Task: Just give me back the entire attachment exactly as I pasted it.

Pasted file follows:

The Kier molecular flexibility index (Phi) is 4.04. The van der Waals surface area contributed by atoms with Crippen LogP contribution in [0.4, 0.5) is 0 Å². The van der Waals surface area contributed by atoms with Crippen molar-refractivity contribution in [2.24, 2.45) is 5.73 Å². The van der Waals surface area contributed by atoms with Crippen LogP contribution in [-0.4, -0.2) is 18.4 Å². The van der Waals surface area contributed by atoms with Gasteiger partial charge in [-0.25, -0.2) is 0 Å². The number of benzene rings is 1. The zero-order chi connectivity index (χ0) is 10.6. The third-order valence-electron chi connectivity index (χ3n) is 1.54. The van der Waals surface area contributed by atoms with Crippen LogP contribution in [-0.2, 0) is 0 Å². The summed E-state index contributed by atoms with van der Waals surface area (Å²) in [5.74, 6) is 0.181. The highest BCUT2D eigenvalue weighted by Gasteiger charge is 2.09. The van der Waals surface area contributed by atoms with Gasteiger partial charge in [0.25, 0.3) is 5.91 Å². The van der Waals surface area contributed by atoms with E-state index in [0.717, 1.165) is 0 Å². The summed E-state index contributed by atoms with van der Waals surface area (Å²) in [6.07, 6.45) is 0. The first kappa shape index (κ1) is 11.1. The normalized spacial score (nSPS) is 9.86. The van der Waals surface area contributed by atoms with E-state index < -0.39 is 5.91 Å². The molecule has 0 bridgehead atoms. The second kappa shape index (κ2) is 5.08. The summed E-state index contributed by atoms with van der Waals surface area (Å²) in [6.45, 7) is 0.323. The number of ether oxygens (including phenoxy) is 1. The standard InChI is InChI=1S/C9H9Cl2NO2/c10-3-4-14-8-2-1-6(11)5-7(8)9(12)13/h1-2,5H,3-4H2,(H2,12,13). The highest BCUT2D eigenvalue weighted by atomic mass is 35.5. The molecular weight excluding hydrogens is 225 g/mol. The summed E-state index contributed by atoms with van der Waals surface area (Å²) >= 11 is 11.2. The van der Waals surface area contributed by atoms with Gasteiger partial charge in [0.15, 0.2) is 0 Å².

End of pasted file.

The Kier molecular flexibility index (Phi) is 4.04. The van der Waals surface area contributed by atoms with Crippen LogP contribution in [0.4, 0.5) is 0 Å². The van der Waals surface area contributed by atoms with Crippen molar-refractivity contribution in [2.24, 2.45) is 5.73 Å². The van der Waals surface area contributed by atoms with Crippen LogP contribution in [-0.4, -0.2) is 18.4 Å². The van der Waals surface area contributed by atoms with Gasteiger partial charge in [-0.25, -0.2) is 0 Å². The number of benzene rings is 1. The zero-order chi connectivity index (χ0) is 10.6. The third-order valence-electron chi connectivity index (χ3n) is 1.54. The van der Waals surface area contributed by atoms with Crippen LogP contribution in [-0.2, 0) is 0 Å². The summed E-state index contributed by atoms with van der Waals surface area (Å²) in [5.74, 6) is 0.181. The highest BCUT2D eigenvalue weighted by Gasteiger charge is 2.09. The van der Waals surface area contributed by atoms with Gasteiger partial charge in [0.25, 0.3) is 5.91 Å². The van der Waals surface area contributed by atoms with E-state index in [0.717, 1.165) is 0 Å². The summed E-state index contributed by atoms with van der Waals surface area (Å²) in [6.07, 6.45) is 0. The first kappa shape index (κ1) is 11.1. The normalized spacial score (nSPS) is 9.86. The van der Waals surface area contributed by atoms with E-state index < -0.39 is 5.91 Å². The molecule has 0 bridgehead atoms. The second kappa shape index (κ2) is 5.08. The summed E-state index contributed by atoms with van der Waals surface area (Å²) in [6.45, 7) is 0.323. The number of ether oxygens (including phenoxy) is 1. The standard InChI is InChI=1S/C9H9Cl2NO2/c10-3-4-14-8-2-1-6(11)5-7(8)9(12)13/h1-2,5H,3-4H2,(H2,12,13). The highest BCUT2D eigenvalue weighted by atomic mass is 35.5. The molecular weight excluding hydrogens is 225 g/mol. The summed E-state index contributed by atoms with van der Waals surface area (Å²) >= 11 is 11.2. The van der Waals surface area contributed by atoms with Gasteiger partial charge in [0.15, 0.2) is 0 Å².